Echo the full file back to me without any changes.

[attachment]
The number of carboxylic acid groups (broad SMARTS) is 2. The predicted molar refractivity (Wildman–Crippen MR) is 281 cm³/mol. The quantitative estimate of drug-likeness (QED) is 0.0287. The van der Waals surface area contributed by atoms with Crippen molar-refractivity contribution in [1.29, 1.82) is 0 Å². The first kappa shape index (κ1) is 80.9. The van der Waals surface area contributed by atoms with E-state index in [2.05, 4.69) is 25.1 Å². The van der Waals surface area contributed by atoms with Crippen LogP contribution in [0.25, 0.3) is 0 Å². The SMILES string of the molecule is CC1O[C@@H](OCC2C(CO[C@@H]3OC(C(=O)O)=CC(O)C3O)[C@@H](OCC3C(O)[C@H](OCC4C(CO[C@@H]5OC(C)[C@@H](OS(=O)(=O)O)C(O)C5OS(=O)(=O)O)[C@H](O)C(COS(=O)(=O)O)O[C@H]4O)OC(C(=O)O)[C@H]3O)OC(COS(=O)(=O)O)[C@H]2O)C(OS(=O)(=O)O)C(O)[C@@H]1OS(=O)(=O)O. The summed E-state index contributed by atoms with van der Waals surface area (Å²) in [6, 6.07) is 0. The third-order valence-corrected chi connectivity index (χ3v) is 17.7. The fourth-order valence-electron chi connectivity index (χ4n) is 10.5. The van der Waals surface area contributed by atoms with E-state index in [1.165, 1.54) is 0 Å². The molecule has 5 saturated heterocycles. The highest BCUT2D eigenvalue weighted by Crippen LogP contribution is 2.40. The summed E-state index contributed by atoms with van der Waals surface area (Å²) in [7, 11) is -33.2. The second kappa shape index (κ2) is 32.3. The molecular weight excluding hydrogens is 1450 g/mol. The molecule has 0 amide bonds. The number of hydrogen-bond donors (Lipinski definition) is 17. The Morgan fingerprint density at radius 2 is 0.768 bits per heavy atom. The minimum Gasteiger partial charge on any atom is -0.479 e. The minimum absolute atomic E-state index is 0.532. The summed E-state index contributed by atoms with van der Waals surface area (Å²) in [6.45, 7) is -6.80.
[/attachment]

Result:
The number of carboxylic acid groups (broad SMARTS) is 2. The predicted molar refractivity (Wildman–Crippen MR) is 281 cm³/mol. The quantitative estimate of drug-likeness (QED) is 0.0287. The van der Waals surface area contributed by atoms with Crippen molar-refractivity contribution in [1.29, 1.82) is 0 Å². The first kappa shape index (κ1) is 80.9. The van der Waals surface area contributed by atoms with E-state index in [2.05, 4.69) is 25.1 Å². The van der Waals surface area contributed by atoms with Crippen LogP contribution in [0.25, 0.3) is 0 Å². The SMILES string of the molecule is CC1O[C@@H](OCC2C(CO[C@@H]3OC(C(=O)O)=CC(O)C3O)[C@@H](OCC3C(O)[C@H](OCC4C(CO[C@@H]5OC(C)[C@@H](OS(=O)(=O)O)C(O)C5OS(=O)(=O)O)[C@H](O)C(COS(=O)(=O)O)O[C@H]4O)OC(C(=O)O)[C@H]3O)OC(COS(=O)(=O)O)[C@H]2O)C(OS(=O)(=O)O)C(O)[C@@H]1OS(=O)(=O)O. The summed E-state index contributed by atoms with van der Waals surface area (Å²) in [6, 6.07) is 0. The third-order valence-corrected chi connectivity index (χ3v) is 17.7. The fourth-order valence-electron chi connectivity index (χ4n) is 10.5. The van der Waals surface area contributed by atoms with E-state index in [1.165, 1.54) is 0 Å². The molecule has 5 saturated heterocycles. The highest BCUT2D eigenvalue weighted by Crippen LogP contribution is 2.40. The summed E-state index contributed by atoms with van der Waals surface area (Å²) in [7, 11) is -33.2. The second kappa shape index (κ2) is 32.3. The molecular weight excluding hydrogens is 1450 g/mol. The molecule has 0 amide bonds. The number of hydrogen-bond donors (Lipinski definition) is 17. The Morgan fingerprint density at radius 2 is 0.768 bits per heavy atom. The minimum Gasteiger partial charge on any atom is -0.479 e. The minimum absolute atomic E-state index is 0.532. The summed E-state index contributed by atoms with van der Waals surface area (Å²) in [6.45, 7) is -6.80.